The Most Typical Avant-Garde: Minor Cinemas in Los Angeles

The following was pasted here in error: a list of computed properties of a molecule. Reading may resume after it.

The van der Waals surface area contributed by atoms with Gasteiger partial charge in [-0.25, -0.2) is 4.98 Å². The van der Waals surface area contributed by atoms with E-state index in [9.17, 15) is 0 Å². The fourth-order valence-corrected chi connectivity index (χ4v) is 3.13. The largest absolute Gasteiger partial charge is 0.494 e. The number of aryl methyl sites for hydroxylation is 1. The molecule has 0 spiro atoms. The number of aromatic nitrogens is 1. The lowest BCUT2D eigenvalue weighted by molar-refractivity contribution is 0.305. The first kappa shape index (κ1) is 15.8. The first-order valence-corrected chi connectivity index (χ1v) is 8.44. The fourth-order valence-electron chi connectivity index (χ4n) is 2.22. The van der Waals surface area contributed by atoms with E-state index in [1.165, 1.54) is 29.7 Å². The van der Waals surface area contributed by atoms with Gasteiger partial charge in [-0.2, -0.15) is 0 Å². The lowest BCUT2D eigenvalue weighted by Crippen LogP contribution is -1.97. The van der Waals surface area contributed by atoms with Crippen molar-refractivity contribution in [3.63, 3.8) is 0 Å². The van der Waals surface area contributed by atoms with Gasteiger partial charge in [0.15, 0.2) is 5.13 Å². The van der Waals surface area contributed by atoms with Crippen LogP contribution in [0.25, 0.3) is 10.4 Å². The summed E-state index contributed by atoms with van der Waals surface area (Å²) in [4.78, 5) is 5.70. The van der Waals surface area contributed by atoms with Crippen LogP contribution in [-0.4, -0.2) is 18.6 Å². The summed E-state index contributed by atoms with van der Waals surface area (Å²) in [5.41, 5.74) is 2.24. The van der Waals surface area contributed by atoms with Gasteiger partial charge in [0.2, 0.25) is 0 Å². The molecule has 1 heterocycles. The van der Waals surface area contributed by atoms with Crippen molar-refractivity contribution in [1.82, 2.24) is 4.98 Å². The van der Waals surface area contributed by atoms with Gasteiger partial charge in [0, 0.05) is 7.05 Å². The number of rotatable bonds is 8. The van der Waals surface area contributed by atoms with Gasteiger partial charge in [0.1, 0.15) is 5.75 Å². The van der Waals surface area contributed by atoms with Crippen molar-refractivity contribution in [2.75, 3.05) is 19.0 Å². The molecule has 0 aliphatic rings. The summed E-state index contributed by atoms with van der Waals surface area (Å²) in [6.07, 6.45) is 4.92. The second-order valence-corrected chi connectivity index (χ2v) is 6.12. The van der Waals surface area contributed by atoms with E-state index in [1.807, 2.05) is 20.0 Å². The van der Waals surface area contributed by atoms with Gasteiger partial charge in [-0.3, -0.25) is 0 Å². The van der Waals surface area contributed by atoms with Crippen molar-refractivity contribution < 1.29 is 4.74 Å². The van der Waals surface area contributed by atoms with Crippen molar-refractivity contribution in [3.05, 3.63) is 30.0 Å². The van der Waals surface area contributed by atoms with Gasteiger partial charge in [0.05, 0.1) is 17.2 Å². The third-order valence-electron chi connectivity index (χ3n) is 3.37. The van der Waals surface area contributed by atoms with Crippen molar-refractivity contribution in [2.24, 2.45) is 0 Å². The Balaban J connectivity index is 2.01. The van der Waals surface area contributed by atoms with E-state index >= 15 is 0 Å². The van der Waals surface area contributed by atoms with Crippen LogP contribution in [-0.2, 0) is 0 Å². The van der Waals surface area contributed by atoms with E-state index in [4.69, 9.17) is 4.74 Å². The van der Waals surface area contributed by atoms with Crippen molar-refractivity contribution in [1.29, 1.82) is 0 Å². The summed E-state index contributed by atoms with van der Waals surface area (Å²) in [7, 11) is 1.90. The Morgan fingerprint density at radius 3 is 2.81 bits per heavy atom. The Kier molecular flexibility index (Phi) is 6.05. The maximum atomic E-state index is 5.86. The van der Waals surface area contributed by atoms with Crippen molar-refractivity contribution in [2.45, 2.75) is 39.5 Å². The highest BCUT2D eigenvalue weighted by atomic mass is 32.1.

With its impish title (pace Victor Shklovsky) and encyclopedic breadth, David James recently published The Most Typical Avant-Garde: History and Geography of Minor Cinemas in Los Angeles canonizes our city as a breeding ground for the production and exhibition of independent and underground moviemaking, dating from well before such terms existed through to the present day. No stone is left unturned in James survey: There are films made surreptitiously inside the studio system and those produced at a distant remove, musicals and melodramas, high-art animations and lowbrow titillations and just about everything in between. Its an epic atlas to which no single film series could conceivably do justice hence the combined efforts of the UCLA Film and Television Archive and Los Angeles Filmforum, which from November 6 until the end of the year will present a series of eight film programs inspired by James book, with the author on hand to introduce each screening. The result is a veritable A-to-Z of the Los Angeles avant-garde Thom Andersen, Maya Deren, Jules Engel, Pat ONeill, Slavko Vorkapich and, yes, even George Lucas (whose student-film version of THX-1138 screens on November 4). Among the highlights: Dudley Murphys 1920 mindfuck, Soul of the Cypress, in which the tragic romance between a young musician and a tree spirit abruptly gives way to a primitive porno film; Joseph von Sternbergs feature-length The Salvation Hunters (1925), the story of two children of the mud clawing their way toward capitalist Americas promise of sunshine; David Lebruns Tanka (1976), an eye-popping journey through the Tibetan Book of the Dead as represented by 16th- to 19th-century scroll paintings; and Gary Beydlers Pasadena Freeway Stills (1974), which takes a sledgehammer to our perception of moving images. Theres even a three-minute ditty called Filmforum Film (1980), documenting the origins of the very organization (the citys oldest continuous presenter of avant-garde cinema) that co-sponsors this historic series. As the final images leave the screen, on the soundtrack one hears a Filmforum audience member delivering these apt parting words: Beautiful. Id like to see a lot more of that.
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